Article originally published in The Journal for Nurse Practitioners; Feb. 7, 2022; Melissa D. Pinto, Natalie Lambert, Charles A. Downs, Heather Abrahim, Thomas D. Hughes, Amir M. Rahmani, Candace W. Burton, Rana Chakraborty; DOI: doi.org/10.1016/j.nurpra.2021.12.016 With Commentary by Betty Mekdeci
This report on two long Covid cases successfully treated with over-the-counter antihistamines is very intriguing.By Betty Mekdeci, Executive Director, Birth Defect Research for Children
I have to offer a warning, however. I have ME/CFS, first diagnosed in 1984. Some of the earliest symptoms were of mast cell disturbance where I became reactive to exposures that had never bothered me before.
At one point, I decided to be tested for Mast Cell Disorder. This involved allergy testing which confirmed that I had become reactive to all kinds of drugs and chemicals. This was followed by a trial of small doses of medications they use to treat MCAS: two antihistamines, Tagamet and Singulair.
The morning after taking these small doses, I woke up with blurry vision. I decided to stop all the medicines, but things didn’t get better.
I went to an optometrist who found that I had sky high eye pressure and referred me immediately to a glaucoma specialist who recommended laser surgery which I had. Everything seemed okay for two weeks until we took a long, long plane ride to visit our daughter in Hawaii.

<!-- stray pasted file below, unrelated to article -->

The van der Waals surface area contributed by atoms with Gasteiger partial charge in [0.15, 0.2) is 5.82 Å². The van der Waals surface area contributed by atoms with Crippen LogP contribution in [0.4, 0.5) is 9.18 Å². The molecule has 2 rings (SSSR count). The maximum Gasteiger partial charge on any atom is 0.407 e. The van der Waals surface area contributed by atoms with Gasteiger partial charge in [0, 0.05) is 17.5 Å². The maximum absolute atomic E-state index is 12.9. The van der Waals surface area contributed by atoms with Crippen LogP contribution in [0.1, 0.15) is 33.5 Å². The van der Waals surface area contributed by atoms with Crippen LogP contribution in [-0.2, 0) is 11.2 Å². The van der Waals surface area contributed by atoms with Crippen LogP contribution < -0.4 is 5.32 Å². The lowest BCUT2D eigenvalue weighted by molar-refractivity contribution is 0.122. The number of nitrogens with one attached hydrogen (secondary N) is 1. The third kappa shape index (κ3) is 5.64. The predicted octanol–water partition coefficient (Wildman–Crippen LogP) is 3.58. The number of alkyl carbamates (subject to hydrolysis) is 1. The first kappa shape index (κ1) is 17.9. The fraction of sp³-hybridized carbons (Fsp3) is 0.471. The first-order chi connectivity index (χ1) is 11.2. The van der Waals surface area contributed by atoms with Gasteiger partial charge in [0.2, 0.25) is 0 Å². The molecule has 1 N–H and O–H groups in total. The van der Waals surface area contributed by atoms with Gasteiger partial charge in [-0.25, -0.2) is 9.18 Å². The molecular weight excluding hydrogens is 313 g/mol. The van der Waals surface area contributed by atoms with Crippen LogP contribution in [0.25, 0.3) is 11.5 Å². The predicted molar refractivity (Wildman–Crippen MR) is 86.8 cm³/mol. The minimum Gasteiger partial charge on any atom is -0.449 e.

When we arrived, my left eye turned bright red and started dropping. I also had the most horrid headache of my life. We sent pictures to the glaucoma specialist who was very concerned. He sent me to his former partner who was practicing on Maui.
As soon as we returned to Florida, I was rushed to a neuroradiologist for evaluation. The artery behind my left eye had ruptured and connected with the vein. This was an emergency that could result in a fatal stroke or the loss of vision in that eye.
I had a 7 hour brain surgery to separate the vein and artery with platinum coils. For several months, I had double vision in the left eye which eventually resolved, but I will have to use eye pressure drops for the rest of my life to preserve (I hope) my vision.
The only ironic part of this report is that years ago I had been the second grade gifted teacher for the neuroradiologist who did my surgery. We both remembered all the students in that class.
The point of sharing this is that both ME/CFS and long Covid are tricky diseases and believe me (after 40 years) there are no sure cures and much care must be taken with the medications, supplements, herbal remedies, etc. that you try.
•Postacute sequelae of SARS-Co-V 2 infection (PASC) is a public health crisis.
•Currently there are no treatments for PASC.
•Two patients with PASC report rapid symptom resolution with antihistamine use.
•Antihistamines may be a high accessible therapy for PASC.
Postacute sequelae of SARS-CoV2 (PASC) infection is an emerging global health crisis, variably affecting millions worldwide. PASC has no established treatment. We describe 2 cases of PASC in response to opportune administration of over-the-counter antihistamines, with significant improvement in symptoms and ability to perform activities of daily living. Future studies are warranted to understand the potential role of histamine in the pathogenesis of PASC and explore the clinical benefits of antihistamines in the treatment of PASC.
antihistamineCOVID-19long-COVIDlong-haul COVIDpostacute SARS-CoV-2 infection (PASC)SARS-CoV-2 infection (PASC)treatment